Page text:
On Wednesday, California Gov. Jerry Brown upped the ante on climate change action by establishing new greenhouse gas reduction targets of 40 percent below 1990 levels by 2030. This new target is the most aggressive climate change goal of any government in North America. It puts California on track to meet the goal of reducing emissions 80 percent under 1990 levels by 2050, a goal that’s in line with the scientifically established criteria to keep global temperature rise to 2 degrees C.
California’s existing climate change target, enacted during Gov. Schwarzenegger’s term of office, was to match 1990 levels by 2020. California’s response to that target has been so good that the state may well exceed the goal before 2020.
“With this order, California sets a very high bar for itself and other states and nations, but it’s one that must be reached – for this generation and generations to come,” said Governor Brown.
The new goal, 40% below 1990 levels by 2030, is in line with other climate change goals enacted by governments around the world. For example the European Union adopted the same goal in October 2014. Gov. Brown’s move comes ahead of 2015 UN Climate Change Conference in Paris next Fall.
California’s new climate change goals are part of a larger Executive Order, B-30-15, recognizing climate change as a grave threat to the well-being, public health, natural resources, economy and the environment of California. The Executive Order calls for:
- The new statewide greenhouse gas reduction target of 40% below 1990 levels by 2030.
- All state agencies presiding over sources of greenhouse gas emissions must implement measures to achieve that goal
- The California Air Resources Board (CARB) must update the Climate Change Scoping Plan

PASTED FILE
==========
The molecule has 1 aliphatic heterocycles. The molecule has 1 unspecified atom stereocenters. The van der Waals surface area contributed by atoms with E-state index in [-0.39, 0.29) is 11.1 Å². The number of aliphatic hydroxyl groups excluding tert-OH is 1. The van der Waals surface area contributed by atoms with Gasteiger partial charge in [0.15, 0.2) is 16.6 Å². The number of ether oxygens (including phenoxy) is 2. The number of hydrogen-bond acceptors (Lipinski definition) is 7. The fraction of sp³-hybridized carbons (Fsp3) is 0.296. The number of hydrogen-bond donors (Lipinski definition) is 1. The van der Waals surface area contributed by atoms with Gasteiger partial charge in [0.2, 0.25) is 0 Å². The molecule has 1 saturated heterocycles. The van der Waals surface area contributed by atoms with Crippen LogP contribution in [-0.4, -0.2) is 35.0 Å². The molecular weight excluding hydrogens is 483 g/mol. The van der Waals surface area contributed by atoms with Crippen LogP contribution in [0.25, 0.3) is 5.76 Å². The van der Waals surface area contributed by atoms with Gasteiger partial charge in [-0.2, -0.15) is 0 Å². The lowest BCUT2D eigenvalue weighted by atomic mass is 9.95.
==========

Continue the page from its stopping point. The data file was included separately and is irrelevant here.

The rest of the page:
- California Natural Resources Agency must make updates every three years to California’s climate adaptation strategy – Safeguarding California
- Development of implementation plans by September 2015 outlining actions identified in the Safeguarding California report
- State agencies must take climate change impacts into account in planning and investment decisions
- State agency planning and investment guided by principles to build climate preparedness, reduce greenhouse gas emissions, prioritize natural infrastructure solutions, and protect California’s most vulnerable populations
- Take current and future climate change impacts into account in California’s Five-Year Infrastructure Plan
- Establish a technical advisory group to help California agencies incorporate climate change impacts into planning and investment decisions
- Continue rigorous climate change research, focused on understanding climate change impacts
In his inaugural address earlier this year, Gov. Brown announced that within the next 15 years California will raise renew-ably produced electricity from 1/3rd to 50%, reduce petroleum consumption in cars and trucks by 50%, double the efficiency savings in existing buildings and more. Together those measures will reduce methane releases, black carbon and other pollutants from industry, and focus farm and range-land, forests and wetlands to act as carbon storage.
California is facing a serious water crisis that is possibly being made worse by climate change. Most of California’s water comes during the Winter as snowfall in the Sierra Nevada Mountains. For several years in a row the Sierra snow levels were much lower than normal, with this year’s being the lowest ever recorded. The culprit is changing weather patterns making Winter-time rain and snow fall in places other than California.
On April 1, Gov. Brown issued another Executive Order ordering the California undertake strong water conservation measures. In a press conference at that time, staged high in the mountains which should have been covered in snow, he said “Today we are standing on dry grass where there should be five feet of snow. This historic drought demands unprecedented action.”
On April 28, Gov. Brown met with Mayors from across California announcing his administration will propose legislation to help local officials enforce water conservation requirements, and direct state agencies to streamline environmental review of water supply projects. “These measures will strengthen the ability of local officials to build new water projects and ensure that water is not wasted,” said Governor Brown. “As this drought stretches on, we’ll continue to do whatever is necessary to help communities save more water.”